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The information on Groklaw is not intended to constitute legal advice. While Mark is a lawyer and he has asked other lawyers and law students to contribute articles, all of these articles are offered to help educate, not to provide specific legal advice. They are not your lawyers.

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I'm on the side of the companies | 101 comments | Create New Account
Comments belong to whoever posts them. Please notify us of inappropriate comments.
shareholders do not get this sort of info
Authored by: Anonymous on Saturday, November 03 2012 @ 07:07 PM EDT
sharholders and other people do not get details of all the contracts that
companies sign.

The Board of Directors doesn't look at all contracts to this level of detail.

They get summary information (total amount paid to company X), and large deals
may end up requiring board approval, but this is what you hire company
management to deal with.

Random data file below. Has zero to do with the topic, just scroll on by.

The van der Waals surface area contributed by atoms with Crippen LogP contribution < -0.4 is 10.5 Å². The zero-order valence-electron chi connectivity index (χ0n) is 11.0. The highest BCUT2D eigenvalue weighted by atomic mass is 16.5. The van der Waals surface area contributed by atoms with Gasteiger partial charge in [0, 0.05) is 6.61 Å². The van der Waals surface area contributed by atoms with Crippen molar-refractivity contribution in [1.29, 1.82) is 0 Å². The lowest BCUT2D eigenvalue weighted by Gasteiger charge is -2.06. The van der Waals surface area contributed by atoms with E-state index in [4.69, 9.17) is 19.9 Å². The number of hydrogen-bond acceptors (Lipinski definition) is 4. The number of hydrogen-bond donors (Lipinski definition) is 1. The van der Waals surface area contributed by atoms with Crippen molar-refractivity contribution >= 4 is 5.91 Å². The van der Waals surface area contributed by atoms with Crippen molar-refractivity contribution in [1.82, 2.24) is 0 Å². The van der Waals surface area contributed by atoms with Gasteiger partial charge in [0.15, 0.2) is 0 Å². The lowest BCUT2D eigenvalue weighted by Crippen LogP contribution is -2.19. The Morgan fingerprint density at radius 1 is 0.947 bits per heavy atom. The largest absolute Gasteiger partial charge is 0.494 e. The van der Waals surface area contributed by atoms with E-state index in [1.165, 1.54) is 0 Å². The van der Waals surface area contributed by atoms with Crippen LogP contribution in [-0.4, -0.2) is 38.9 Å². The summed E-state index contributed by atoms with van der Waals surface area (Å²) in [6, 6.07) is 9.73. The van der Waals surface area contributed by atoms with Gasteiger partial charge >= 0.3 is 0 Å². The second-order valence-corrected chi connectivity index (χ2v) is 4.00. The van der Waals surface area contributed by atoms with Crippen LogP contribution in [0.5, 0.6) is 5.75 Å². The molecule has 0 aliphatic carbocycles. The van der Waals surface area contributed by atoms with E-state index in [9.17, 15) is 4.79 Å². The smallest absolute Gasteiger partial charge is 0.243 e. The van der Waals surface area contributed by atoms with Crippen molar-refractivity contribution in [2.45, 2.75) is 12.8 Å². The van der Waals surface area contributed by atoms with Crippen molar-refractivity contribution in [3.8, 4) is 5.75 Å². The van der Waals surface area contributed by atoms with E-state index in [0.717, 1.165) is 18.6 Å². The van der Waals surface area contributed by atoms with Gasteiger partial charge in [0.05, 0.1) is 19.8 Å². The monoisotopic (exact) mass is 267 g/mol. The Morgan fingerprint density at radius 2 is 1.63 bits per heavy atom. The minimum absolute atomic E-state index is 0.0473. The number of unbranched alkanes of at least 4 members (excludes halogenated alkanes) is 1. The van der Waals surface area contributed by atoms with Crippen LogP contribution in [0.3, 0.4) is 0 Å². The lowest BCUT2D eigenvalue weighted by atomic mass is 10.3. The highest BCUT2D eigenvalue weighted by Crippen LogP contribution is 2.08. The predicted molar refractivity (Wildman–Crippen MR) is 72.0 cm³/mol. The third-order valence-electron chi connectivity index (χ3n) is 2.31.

[ Reply to This | Parent | # ]

I'm on the side of the companies
Authored by: Gringo_ on Saturday, November 03 2012 @ 10:49 PM EDT
It would be a disaster for them. It would destroy their ability to
negotiate. Instead, the problem is, this trial shouldn't be happening in
the first place. That is the problem here, not the reactions.

[ Reply to This | Parent | # ]

Smells of panic to me
Authored by: Anonymous on Sunday, November 04 2012 @ 04:58 AM EST
Does it suggest that somebody may not want you to know just how much you are
being taken for?

[ Reply to This | Parent | # ]

Wider implications
Authored by: Anonymous on Sunday, November 04 2012 @ 04:41 PM EST

Are the small shareholders among those excluded from knowing?
Not just the small shareholders but all shareholders!

The Board has an agency relationship with the shareholders - they run the business for the shareholders and the shareholders are not allowed to interfere with that running (though they can put pressure on the board to do things they think they ought to do as they are the board's "employers"); the board has a duty of confidentiality to the company which can prevent them disclosing information to those outside the running the company.

For example, shareholders of a company agreed to sell their shares to directors as at certain price, but the directors knew that the shares were worth much more due to an impending take-over bid, which they couldn't disclose. The shareholders tried to have the contract sales rescinded; they failed. (This is the case [in the UK] of Percival v Wright [1902] 2 CH 421.)

[ Reply to This | Parent | # ]

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